This one's for the girls with mommy issues, daddy issues, substance issues, poor boundaries, a healthy mistrust of the United States healthcare system, and, above all else, a profound willingness to see it through to the end.— Clare Cecil
“Everything/Nothing/Someone depicts the non-linear trajectory of mental health, relationships, and memory. Carrière intimately unravels the personal to convey the journey of getting better, even when it doesn’t feel like an option.”
— Jesse Bartel, BookHampton, East Hampton, NY
* New York Times Editor's Choice * Indie Next Pick * B&N Most Anticipated * Amazon Best of the Month * Kirkus 20 Most Anticipated Books of Fall * GMA End of Summer Reading Pick * PW Top 10 Memoir of Fall *
Compared to Girl, Interrupted and The Bell Jar, this celebrated memoir, one of the most notable literary debuts of 2023, tells of a young woman's coming-of-age in the bohemian '90s, as her adolescence gives way to a struggle with dissociative disorder.
Alice Carri re tells the story of her unconventional upbringing in Greenwich Village as the daughter of a remote mother, the renowned artist Jennifer Bartlett, and a charismatic father, European actor Mathieu Carri re. From an early age, Alice is forced to navigate her mother's recovered memories of ritualized sexual abuse, which she turns into art, and her father's confusing attentions. Her days are a mixture of privilege, neglect, loneliness, and danger--a child living in an adult's world, with little-to-no enforcement of boundaries or supervision.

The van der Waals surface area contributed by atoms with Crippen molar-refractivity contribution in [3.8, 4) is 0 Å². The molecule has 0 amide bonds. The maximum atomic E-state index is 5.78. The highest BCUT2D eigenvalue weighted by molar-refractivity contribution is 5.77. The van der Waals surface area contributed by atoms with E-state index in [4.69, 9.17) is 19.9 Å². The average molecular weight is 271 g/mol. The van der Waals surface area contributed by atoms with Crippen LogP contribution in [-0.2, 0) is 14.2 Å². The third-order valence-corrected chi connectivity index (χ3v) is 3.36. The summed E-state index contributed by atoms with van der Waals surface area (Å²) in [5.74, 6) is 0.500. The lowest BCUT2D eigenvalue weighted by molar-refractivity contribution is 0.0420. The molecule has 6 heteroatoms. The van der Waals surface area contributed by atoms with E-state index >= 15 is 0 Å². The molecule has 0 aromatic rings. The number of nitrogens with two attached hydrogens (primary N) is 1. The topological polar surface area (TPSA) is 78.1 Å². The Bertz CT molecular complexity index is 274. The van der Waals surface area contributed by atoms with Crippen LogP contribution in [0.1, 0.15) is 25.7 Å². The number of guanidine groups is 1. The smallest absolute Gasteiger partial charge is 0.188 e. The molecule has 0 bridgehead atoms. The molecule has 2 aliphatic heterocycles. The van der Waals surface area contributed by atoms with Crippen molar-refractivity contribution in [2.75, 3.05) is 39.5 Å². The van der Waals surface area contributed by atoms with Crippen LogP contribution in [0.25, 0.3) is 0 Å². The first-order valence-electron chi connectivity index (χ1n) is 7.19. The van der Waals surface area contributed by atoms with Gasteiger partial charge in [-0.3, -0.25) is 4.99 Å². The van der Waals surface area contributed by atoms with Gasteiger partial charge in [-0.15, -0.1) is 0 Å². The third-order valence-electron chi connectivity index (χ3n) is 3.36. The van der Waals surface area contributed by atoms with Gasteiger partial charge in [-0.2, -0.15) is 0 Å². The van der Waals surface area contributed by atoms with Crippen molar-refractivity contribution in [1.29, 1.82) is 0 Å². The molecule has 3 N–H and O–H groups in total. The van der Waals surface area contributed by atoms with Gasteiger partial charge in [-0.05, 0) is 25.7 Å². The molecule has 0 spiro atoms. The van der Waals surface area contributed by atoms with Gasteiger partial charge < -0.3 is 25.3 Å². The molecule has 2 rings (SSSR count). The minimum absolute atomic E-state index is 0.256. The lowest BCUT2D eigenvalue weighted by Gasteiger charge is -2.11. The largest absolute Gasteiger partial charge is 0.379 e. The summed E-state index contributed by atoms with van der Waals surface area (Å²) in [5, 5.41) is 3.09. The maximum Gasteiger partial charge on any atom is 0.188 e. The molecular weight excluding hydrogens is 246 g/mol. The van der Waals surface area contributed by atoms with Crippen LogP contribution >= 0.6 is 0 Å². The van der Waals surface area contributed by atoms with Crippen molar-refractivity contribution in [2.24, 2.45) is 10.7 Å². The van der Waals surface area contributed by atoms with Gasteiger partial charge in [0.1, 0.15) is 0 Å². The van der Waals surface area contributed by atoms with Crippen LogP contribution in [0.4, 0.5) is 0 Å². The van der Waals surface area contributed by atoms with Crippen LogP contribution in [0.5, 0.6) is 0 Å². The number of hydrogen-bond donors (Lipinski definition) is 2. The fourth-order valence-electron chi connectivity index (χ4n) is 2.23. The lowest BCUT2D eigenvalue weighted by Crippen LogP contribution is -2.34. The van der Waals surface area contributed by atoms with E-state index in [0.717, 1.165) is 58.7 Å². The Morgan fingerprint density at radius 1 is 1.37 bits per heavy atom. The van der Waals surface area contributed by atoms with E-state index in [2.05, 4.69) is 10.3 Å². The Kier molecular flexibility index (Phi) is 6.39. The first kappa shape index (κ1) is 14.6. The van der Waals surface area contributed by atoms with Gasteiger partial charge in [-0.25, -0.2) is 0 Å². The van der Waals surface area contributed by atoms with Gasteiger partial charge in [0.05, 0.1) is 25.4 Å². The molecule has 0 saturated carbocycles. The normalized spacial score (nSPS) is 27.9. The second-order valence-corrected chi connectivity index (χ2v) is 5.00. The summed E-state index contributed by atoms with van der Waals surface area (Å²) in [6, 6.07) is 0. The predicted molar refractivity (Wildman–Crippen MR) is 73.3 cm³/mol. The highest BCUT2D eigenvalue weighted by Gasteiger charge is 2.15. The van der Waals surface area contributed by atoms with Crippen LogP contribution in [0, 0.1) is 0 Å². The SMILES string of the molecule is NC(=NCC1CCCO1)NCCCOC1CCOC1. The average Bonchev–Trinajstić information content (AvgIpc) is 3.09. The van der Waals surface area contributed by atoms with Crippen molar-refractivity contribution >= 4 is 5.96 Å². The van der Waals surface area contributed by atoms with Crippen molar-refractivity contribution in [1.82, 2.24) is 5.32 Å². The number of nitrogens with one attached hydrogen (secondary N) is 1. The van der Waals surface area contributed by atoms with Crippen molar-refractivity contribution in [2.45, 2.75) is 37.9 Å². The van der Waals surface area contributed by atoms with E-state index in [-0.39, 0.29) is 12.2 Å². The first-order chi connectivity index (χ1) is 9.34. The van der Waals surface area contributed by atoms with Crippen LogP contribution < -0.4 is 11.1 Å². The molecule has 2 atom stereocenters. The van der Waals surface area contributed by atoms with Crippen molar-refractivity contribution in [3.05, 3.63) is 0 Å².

When she enters adolescence, Alice begins to lose her grasp on reality, as a dissociative disorder erases her identity and overzealous doctors medicate her further away from herself. She inhabits various roles: as a patient in expensive psychiatric hospitals, a denizen of the downtown New York music scene, the ingenue in destructive encounters with older men--ricocheting from experience to experience until a medication-induced psychosis brings these personas crashing down. Eventually, she finds purpose in caring for her mother as she descends into dementia, in a love affair with a recovering addict who steadies her, in confronting her father whose words and actions splintered her, and in finding her voice as a writer.
With gallows humor and brutal honesty, Everything/Nothing/Someone explores what it means for our body and mind to belong to us wholly, irrevocably, and on our own terms. In pulsing, energetic prose that is both precise and probing, Alice manages to untangle the stories told to her by her parents, the American psychiatric complex, and her own broken mind to craft a unique and mesmerizing narrative of emergence and, finally, cure.